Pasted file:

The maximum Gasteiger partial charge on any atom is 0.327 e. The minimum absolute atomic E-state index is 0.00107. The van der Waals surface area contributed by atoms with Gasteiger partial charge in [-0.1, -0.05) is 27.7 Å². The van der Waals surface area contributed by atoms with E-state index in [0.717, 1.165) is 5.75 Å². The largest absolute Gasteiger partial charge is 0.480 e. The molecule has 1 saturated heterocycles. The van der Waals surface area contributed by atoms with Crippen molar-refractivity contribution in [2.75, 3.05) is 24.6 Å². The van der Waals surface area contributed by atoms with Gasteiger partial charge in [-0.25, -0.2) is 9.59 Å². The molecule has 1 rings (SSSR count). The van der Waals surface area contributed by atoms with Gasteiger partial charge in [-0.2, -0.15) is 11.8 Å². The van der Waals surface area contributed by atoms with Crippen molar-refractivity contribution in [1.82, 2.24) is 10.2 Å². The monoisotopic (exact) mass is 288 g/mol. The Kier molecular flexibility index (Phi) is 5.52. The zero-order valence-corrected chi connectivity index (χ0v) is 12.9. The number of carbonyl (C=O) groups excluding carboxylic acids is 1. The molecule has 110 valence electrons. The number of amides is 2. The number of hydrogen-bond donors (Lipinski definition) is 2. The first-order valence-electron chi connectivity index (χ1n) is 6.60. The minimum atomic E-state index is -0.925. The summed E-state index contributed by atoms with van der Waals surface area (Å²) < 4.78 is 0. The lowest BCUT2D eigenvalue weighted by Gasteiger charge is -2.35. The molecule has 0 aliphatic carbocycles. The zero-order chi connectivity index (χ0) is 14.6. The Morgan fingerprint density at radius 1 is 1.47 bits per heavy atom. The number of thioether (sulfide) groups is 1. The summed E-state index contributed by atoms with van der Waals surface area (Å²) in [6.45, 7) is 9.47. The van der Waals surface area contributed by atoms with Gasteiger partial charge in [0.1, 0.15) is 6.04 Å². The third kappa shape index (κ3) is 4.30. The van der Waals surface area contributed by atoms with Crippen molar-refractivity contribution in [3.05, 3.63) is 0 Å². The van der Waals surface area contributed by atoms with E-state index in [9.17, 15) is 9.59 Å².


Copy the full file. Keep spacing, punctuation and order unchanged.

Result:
The maximum Gasteiger partial charge on any atom is 0.327 e. The minimum absolute atomic E-state index is 0.00107. The van der Waals surface area contributed by atoms with Gasteiger partial charge in [-0.1, -0.05) is 27.7 Å². The van der Waals surface area contributed by atoms with E-state index in [0.717, 1.165) is 5.75 Å². The largest absolute Gasteiger partial charge is 0.480 e. The molecule has 1 saturated heterocycles. The van der Waals surface area contributed by atoms with Crippen molar-refractivity contribution in [2.75, 3.05) is 24.6 Å². The van der Waals surface area contributed by atoms with Gasteiger partial charge in [-0.25, -0.2) is 9.59 Å². The molecule has 1 rings (SSSR count). The van der Waals surface area contributed by atoms with Gasteiger partial charge in [-0.2, -0.15) is 11.8 Å². The van der Waals surface area contributed by atoms with Crippen molar-refractivity contribution in [1.82, 2.24) is 10.2 Å². The monoisotopic (exact) mass is 288 g/mol. The Kier molecular flexibility index (Phi) is 5.52. The zero-order valence-corrected chi connectivity index (χ0v) is 12.9. The number of carbonyl (C=O) groups excluding carboxylic acids is 1. The molecule has 110 valence electrons. The number of amides is 2. The number of hydrogen-bond donors (Lipinski definition) is 2. The first-order valence-electron chi connectivity index (χ1n) is 6.60. The minimum atomic E-state index is -0.925. The summed E-state index contributed by atoms with van der Waals surface area (Å²) < 4.78 is 0. The lowest BCUT2D eigenvalue weighted by Gasteiger charge is -2.35. The molecule has 0 aliphatic carbocycles. The zero-order chi connectivity index (χ0) is 14.6. The Morgan fingerprint density at radius 1 is 1.47 bits per heavy atom. The number of thioether (sulfide) groups is 1. The summed E-state index contributed by atoms with van der Waals surface area (Å²) in [6.45, 7) is 9.47. The van der Waals surface area contributed by atoms with Gasteiger partial charge in [0.1, 0.15) is 6.04 Å². The third kappa shape index (κ3) is 4.30. The van der Waals surface area contributed by atoms with Crippen molar-refractivity contribution in [3.05, 3.63) is 0 Å². The van der Waals surface area contributed by atoms with E-state index in [9.17, 15) is 9.59 Å².